And yes, for all of you who have chomping at the bit to know what happened to Andy's mother when she disappeared over thirty years ago, the mystery is solved.
So pre-order your copy now!
I'm delighted to be giving a talk on crime writing and my crime novels at Hythe Library in Hampshire on 10 February. If you are in the Hampshire area,close to Hythe Library and have some spare time why not pop in and say hello. My talk is at 2pm and tickets cost £5.00. They can be purchased from the library or book on line.
Also in February Harlequin USA are to publish DI Andy Horton Lethal Waves. LETHAL WAVES is number thirteen in the DI Andy Horton mystery series of currently fourteen and is already published in the UK in paperback and as an e book, on Amazon Kindle and Kobo.
Lethal Waves, DI Horton Mystery USA Harlequin edition
I must say that the USA cover differs vastly from the UK version, below!
Still what's in a cover? Perhaps a great deal depending on your target audience and Harlequin USA must know their audience and have decided this cover appeals to them whereas in the UK and Commonwealth perhaps we like a more gritty cover?
In LETHAL WAVES, Inspector Andy Horton’s meal with his old friend, Inspector John Guilbert of the States of Guernsey Police, is cut short when a woman is found dead in her cabin on the ferry from Portsmouth to Guernsey. There doesn’t appear to be any suspicious circumstances. It's not Horton's case. But as soon as Horton returns to Portsmouth he's called in to investigate the death of a vagrant found lying partially covered under a rotting houseboat. This time, it’s clearly murder. Troubled by the many unanswered questions surrounding both deaths, Horton must call upon all his skills and intuition to solve a complex case, uncovering dark secrets that have led to such lethal waves of destruction.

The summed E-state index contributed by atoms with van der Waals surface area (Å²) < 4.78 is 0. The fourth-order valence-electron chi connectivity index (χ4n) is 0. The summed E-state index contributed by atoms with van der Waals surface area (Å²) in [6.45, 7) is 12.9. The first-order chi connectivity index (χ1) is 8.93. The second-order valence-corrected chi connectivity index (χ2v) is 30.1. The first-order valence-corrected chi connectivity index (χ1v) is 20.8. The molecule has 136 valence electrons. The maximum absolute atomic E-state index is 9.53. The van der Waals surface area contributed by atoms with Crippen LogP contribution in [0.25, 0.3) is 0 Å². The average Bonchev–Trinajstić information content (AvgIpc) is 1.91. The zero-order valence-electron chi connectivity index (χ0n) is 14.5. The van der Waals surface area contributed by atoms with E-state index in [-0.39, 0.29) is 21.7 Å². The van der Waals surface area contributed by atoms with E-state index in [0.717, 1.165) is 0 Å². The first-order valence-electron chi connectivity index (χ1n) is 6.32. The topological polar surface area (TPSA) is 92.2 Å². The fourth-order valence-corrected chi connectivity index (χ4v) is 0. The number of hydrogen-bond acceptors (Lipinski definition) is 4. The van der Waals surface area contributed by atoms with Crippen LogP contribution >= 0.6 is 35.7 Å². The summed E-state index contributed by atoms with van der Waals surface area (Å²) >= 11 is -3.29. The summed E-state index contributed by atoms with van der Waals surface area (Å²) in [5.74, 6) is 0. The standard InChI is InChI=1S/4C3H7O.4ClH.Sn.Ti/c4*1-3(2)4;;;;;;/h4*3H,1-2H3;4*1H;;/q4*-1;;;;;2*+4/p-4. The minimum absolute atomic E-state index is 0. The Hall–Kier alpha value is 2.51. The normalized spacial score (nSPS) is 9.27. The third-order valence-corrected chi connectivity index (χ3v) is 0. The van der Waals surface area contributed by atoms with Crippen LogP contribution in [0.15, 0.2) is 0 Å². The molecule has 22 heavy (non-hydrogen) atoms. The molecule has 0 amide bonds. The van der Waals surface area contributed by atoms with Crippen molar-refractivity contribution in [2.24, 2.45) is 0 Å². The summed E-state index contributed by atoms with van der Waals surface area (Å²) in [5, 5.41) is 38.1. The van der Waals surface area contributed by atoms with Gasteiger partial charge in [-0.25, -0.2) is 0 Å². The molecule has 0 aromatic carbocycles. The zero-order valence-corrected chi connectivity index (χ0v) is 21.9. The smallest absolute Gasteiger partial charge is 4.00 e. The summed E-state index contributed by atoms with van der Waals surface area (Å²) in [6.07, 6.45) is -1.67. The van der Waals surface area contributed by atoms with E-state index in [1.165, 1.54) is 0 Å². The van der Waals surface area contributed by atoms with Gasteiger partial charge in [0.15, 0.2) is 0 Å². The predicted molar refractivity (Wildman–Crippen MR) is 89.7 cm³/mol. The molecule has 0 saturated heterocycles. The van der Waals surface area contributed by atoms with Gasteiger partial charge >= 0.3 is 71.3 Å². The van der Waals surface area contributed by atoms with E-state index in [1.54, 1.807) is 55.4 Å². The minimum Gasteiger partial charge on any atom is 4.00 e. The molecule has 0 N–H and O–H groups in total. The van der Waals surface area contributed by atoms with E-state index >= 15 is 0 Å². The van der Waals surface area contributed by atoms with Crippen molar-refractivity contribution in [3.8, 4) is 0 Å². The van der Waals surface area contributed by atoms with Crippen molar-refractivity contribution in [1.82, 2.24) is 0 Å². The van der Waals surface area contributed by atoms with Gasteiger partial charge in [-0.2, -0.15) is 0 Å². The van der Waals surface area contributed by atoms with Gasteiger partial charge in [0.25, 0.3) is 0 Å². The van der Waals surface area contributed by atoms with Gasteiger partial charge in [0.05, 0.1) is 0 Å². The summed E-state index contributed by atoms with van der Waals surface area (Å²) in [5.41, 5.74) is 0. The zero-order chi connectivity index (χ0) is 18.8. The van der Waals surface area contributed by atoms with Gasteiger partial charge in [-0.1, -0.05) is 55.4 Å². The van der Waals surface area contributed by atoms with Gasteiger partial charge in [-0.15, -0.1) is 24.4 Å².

In February I'll be continuing the fight to save some Hampshire Libraries threatened with cuts and closures. Libraries are very dear to my heart and a small local library in Portsmouth played a huge part in my life as a child. Indeed discovering it and the joy of reading and having free access to so many wonderful books changed my life. It gave me a life long passion for reading and inspired me to become a writer. The campaign to save these libraries has already generated a lot of media coverage. I know that Hampshire is only one of many areas around the country where libraries are threatened with closure or have already closed. So sad. We must love and cherish our libraries and fight to keep them open.
Pauline Rowson talking to BBC Solent
Pauline Rowson talking to ITV Meridian
Aside from waving the placards, I'll be continuing to write Inspector Ryga number three in my 1950 set mystery series while progressing towards publication number two in the Ryga series.